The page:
Conventional two/stroke engines tend to be limited in size as their shortcomings become more evident when the piston/cylinder size is increased as it becomes increasingly difficult to cool the larger piston. The rate at which heat can be dissipated from the crown of the piston, via the piston skirt, into the cylinder is a limiting factor for any engine, two/stroke or four/stroke. At high load a piston gains heat faster than it can be dissipated. Consequently maintaining high load for more than a short period will cause a high performance engine to fail. Direct water cooling of the piston can provide piston cooling to the degree required. This is especially useful in applications where it is desirable to run the engine at full power for a long duration, such as with light aircraft or marine applications. The temperature of the water-cooled pivotal piston is directly and independently controlled so it is possible to maintain uniform combustion chamber surface temperatures to provide an optimum combustion environment.

Jet ski, outboard boat engine and snow mobile manufacturers are under pressure to greatly reduce the amount of oil consumed and emitted. For some years now there has been rising concern about the oil contaminating water ways from two/stroke outboard boat motors. The conventional two/stroke engine requires a large amount of oil to lubricate the sliding piston in the cylinder, this presents a very difficult task to limit the amount of oil escaping the engine with the exhaust gas. The low demand for lubrication as a result of restraining the piston at the pivot shaft bearings reduces oil consumption to 10% of a conventional two/stroke engine greatly reducing to cleaner exhaust emissions.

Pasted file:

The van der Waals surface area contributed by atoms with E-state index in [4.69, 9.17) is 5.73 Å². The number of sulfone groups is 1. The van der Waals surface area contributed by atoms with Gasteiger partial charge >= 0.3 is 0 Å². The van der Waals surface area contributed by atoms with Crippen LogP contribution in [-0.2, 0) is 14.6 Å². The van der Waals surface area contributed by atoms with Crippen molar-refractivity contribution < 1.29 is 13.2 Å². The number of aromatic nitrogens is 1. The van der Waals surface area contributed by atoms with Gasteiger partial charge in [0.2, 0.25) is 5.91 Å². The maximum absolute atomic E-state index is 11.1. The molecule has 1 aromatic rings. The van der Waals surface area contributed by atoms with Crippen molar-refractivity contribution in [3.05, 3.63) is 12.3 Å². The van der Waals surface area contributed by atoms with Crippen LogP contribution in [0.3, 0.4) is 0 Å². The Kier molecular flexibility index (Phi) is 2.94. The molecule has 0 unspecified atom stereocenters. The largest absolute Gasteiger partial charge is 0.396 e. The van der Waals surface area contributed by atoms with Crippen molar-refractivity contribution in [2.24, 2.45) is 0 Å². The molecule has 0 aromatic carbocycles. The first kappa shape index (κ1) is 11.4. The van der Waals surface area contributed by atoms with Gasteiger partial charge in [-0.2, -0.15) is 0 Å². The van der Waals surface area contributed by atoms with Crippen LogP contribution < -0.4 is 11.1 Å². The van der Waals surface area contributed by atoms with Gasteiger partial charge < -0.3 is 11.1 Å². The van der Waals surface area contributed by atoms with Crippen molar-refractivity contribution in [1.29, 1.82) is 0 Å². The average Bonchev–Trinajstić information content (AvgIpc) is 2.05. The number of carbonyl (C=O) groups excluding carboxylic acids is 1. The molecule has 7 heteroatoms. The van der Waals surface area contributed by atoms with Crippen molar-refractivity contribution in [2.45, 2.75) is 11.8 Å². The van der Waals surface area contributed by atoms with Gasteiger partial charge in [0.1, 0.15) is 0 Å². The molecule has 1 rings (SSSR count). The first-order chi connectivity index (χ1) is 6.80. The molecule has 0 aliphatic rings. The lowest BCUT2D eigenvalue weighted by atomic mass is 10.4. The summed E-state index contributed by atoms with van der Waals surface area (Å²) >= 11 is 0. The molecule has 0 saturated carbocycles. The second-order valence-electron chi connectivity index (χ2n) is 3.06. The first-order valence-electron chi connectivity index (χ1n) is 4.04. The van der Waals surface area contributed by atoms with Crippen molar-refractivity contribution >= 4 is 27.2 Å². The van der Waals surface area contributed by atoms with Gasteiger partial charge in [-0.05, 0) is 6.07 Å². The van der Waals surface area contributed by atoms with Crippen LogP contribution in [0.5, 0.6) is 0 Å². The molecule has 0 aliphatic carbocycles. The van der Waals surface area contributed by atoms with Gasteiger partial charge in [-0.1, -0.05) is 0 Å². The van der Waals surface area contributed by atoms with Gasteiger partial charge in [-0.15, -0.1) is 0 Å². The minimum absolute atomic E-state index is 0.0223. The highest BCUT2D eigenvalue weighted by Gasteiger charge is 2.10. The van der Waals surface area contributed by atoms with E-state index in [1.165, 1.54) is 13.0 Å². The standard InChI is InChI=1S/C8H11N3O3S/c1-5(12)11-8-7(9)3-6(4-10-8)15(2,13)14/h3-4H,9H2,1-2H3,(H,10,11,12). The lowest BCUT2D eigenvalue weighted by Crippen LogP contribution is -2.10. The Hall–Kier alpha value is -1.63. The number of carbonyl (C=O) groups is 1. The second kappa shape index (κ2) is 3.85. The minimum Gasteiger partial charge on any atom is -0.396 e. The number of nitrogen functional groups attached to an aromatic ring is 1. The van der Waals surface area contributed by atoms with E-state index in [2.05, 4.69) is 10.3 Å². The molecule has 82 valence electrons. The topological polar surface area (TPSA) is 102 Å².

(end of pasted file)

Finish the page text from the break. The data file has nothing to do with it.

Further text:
The Pivotal engine can be used in stationary engine applications such as power/heat co-generation where low mechanical noise is required. As the piston is restrained by bearings there is no sound caused by the piston rocking against the cylinder wall. Other applications where high power density is important include equipment which must be transported to site such as mobile fire pumps and emergency generators. This equipment needs to be easy to carry with the ability to sustain high loads for prolonged periods.

The Pivotal engine was first conceived to overcome the durability and reliability difficulties of a Grande Prix motorcycle engine and is more than suited for use in both commuter scooters and high performance sports motorcycles.

The Hydrogen IC engine Potential.

High power density and low cost could make the internal combustion engine the common power unit for mobility in a hydrogen economy. The ideal hydrogen IC engine may have a lower thermal efficiency than a fuel cell yet still perform efficiently in a vehicle due to its high power density and the 'flow on' of weight savings which extend throughout the vehicle.

The development of water-cooled pivotal piston technology has matured at a time when the necessity for a suitable hydrogen fuel IC engine is increasingly evident. The prospect of the hydrogen age presents an opportunity to take a fresh look at new IC engine design to maximize the characteristics of hydrogen combustion.

To deliver high power density a near stoichiometric air/hydrogen ratio must be used and the hydrogen must be injected directly into the combustion chamber. This will demand that all combustion chamber surfaces are thermally controlled and uniform. With these considerations paramount an internally water-cooled piston in a water-cooled two/stroke engine could be the most suitable engine for hydrogen fuel.

(Author Paul A. McLachlan)

Paper from the Hydrogen Conference Washington DC. 30/3/05